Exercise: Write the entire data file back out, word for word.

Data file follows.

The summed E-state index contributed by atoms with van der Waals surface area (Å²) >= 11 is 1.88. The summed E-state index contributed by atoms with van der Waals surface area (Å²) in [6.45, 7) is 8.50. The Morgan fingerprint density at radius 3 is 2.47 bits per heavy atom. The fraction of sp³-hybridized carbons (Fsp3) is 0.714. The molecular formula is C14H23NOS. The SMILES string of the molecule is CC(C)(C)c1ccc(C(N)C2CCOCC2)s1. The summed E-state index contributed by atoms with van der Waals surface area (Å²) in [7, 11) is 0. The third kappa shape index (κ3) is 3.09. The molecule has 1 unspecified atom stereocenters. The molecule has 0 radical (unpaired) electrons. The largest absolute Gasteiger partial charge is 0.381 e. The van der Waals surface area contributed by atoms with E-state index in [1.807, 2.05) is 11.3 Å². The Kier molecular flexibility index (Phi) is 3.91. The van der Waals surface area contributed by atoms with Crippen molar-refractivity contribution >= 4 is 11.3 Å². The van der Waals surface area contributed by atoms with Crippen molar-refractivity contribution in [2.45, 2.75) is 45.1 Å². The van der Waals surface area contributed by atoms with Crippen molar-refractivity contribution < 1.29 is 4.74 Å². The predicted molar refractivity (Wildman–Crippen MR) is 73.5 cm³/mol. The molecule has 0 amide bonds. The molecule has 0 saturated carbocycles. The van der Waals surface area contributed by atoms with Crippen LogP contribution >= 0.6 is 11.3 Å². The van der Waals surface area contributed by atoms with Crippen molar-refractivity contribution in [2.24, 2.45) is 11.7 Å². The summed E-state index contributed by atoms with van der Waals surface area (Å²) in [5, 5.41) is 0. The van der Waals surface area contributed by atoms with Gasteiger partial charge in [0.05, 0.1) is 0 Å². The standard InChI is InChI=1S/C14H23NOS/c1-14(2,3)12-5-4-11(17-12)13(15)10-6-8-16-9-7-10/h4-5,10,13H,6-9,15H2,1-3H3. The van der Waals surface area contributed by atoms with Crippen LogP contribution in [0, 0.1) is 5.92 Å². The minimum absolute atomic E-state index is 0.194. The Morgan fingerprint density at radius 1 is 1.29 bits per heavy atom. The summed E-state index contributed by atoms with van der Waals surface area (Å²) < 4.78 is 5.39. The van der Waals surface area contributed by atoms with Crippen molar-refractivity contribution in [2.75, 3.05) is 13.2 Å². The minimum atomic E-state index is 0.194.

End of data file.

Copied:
The summed E-state index contributed by atoms with van der Waals surface area (Å²) >= 11 is 1.88. The summed E-state index contributed by atoms with van der Waals surface area (Å²) in [6.45, 7) is 8.50. The Morgan fingerprint density at radius 3 is 2.47 bits per heavy atom. The fraction of sp³-hybridized carbons (Fsp3) is 0.714. The molecular formula is C14H23NOS. The SMILES string of the molecule is CC(C)(C)c1ccc(C(N)C2CCOCC2)s1. The summed E-state index contributed by atoms with van der Waals surface area (Å²) in [7, 11) is 0. The third kappa shape index (κ3) is 3.09. The molecule has 1 unspecified atom stereocenters. The molecule has 0 radical (unpaired) electrons. The largest absolute Gasteiger partial charge is 0.381 e. The van der Waals surface area contributed by atoms with E-state index in [1.807, 2.05) is 11.3 Å². The Kier molecular flexibility index (Phi) is 3.91. The van der Waals surface area contributed by atoms with Crippen molar-refractivity contribution >= 4 is 11.3 Å². The van der Waals surface area contributed by atoms with Crippen molar-refractivity contribution in [2.45, 2.75) is 45.1 Å². The van der Waals surface area contributed by atoms with Crippen molar-refractivity contribution < 1.29 is 4.74 Å². The predicted molar refractivity (Wildman–Crippen MR) is 73.5 cm³/mol. The molecule has 0 amide bonds. The molecule has 0 saturated carbocycles. The van der Waals surface area contributed by atoms with Crippen LogP contribution >= 0.6 is 11.3 Å². The van der Waals surface area contributed by atoms with Crippen molar-refractivity contribution in [2.24, 2.45) is 11.7 Å². The summed E-state index contributed by atoms with van der Waals surface area (Å²) in [5, 5.41) is 0. The van der Waals surface area contributed by atoms with Gasteiger partial charge in [0.05, 0.1) is 0 Å². The standard InChI is InChI=1S/C14H23NOS/c1-14(2,3)12-5-4-11(17-12)13(15)10-6-8-16-9-7-10/h4-5,10,13H,6-9,15H2,1-3H3. The van der Waals surface area contributed by atoms with Crippen LogP contribution in [0, 0.1) is 5.92 Å². The minimum absolute atomic E-state index is 0.194. The Morgan fingerprint density at radius 1 is 1.29 bits per heavy atom. The summed E-state index contributed by atoms with van der Waals surface area (Å²) < 4.78 is 5.39. The van der Waals surface area contributed by atoms with Crippen molar-refractivity contribution in [2.75, 3.05) is 13.2 Å². The minimum atomic E-state index is 0.194.